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### BPSK,QPSK,16-QAM constellation points

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```Hi everyone,
I am trying to write a base band simulation of BPSK,QPSK and 16-QAM
modulator(using only constellation points coordinates).
I figured out from wikipedia.org and "Digital Modulation Technique" that
constellation points will have following coordinates(in the complex
plane):
1) (+-sqrt(Eb),0) for BPSK
2) (+-sqrt(2Eb/2),+-sqrt(2Eb/2)) for QPSK
3) (+-sqrt(4Eb/2);+-sqrt(4Eb/2)) and (+-3sqrt(4Eb/2);+-3sqrt(4Eb/2)) for
16-QAM
But after simulation I get BER=f(Eb/No) for 16-QAM lower than for BPSK and
QPSK.
I think there is a mistake in constellation points representation above.
Do You have any ideas?
Thank You in advance for any remarks.

```
 0
Reply tomasz (5) 12/6/2009 2:18:32 PM

```
tommala wrote:

> Hi everyone,
> I am trying to write a base band simulation of BPSK,QPSK and 16-QAM
> modulator(using only constellation points coordinates).
> I figured out from wikipedia.org and "Digital Modulation Technique" that
> constellation points will have following coordinates(in the complex
> plane):
>  1) (+-sqrt(Eb),0) for BPSK
>  2) (+-sqrt(2Eb/2),+-sqrt(2Eb/2)) for QPSK
>  3) (+-sqrt(4Eb/2);+-sqrt(4Eb/2)) and (+-3sqrt(4Eb/2);+-3sqrt(4Eb/2)) for
>     16-QAM
> But after simulation I get BER=f(Eb/No) for 16-QAM lower than for BPSK and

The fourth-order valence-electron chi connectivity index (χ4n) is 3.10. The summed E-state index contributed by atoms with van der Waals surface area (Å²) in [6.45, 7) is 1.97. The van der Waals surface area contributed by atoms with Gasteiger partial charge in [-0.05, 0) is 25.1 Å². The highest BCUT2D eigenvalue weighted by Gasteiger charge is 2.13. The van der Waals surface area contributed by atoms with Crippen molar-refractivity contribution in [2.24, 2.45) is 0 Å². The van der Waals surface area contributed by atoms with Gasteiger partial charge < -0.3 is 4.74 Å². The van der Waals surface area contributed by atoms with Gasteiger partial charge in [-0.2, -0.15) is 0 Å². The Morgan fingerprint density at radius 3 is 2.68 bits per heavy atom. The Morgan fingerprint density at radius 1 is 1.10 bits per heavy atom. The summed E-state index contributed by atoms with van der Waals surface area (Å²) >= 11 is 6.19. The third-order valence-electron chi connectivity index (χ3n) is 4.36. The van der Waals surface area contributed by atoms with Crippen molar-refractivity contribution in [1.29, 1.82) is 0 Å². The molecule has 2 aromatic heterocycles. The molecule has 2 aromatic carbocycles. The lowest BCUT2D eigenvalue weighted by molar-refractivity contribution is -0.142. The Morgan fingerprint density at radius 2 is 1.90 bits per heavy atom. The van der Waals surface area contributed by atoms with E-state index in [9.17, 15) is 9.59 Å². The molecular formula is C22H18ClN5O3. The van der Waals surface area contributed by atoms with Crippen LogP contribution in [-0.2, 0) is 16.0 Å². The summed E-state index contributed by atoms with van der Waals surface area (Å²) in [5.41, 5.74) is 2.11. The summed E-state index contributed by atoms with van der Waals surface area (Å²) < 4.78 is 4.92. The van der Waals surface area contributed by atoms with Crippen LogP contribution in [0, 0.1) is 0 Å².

> QPSK.
> I think there is a mistake in constellation points representation above.
> Do You have any ideas?

For fair comparison of modulations, average transmit power should be the
same. This should give you some food for thought.

VLV

```
 0

```On 12/6/2009 8:29 AM, Vladimir Vassilevsky wrote:
>
>
> tommala wrote:
>
>> Hi everyone,
>> I am trying to write a base band simulation of BPSK,QPSK and 16-QAM
>> modulator(using only constellation points coordinates).
>> I figured out from wikipedia.org and "Digital Modulation Technique" that
>> constellation points will have following coordinates(in the complex
>> plane):
>> 1) (+-sqrt(Eb),0) for BPSK
>> 2) (+-sqrt(2Eb/2),+-sqrt(2Eb/2)) for QPSK
>> 3) (+-sqrt(4Eb/2);+-sqrt(4Eb/2)) and (+-3sqrt(4Eb/2);+-3sqrt(4Eb/2)) for
>> 16-QAM But after simulation I get BER=f(Eb/No) for 16-QAM lower than
>> for BPSK and
>> QPSK.
>> I think there is a mistake in constellation points representation above.
>> Do You have any ideas?
>
> For fair comparison of modulations, average transmit power should be the
> same. This should give you some food for thought.
>
> VLV

Not only that, you must take into account the gain of any processing
steps between the modulating constellation mapper and the receiver.
This includes any filtering, mixing, rescaling, gain control, or
whatever other steps may be included.

--
Eric Jacobsen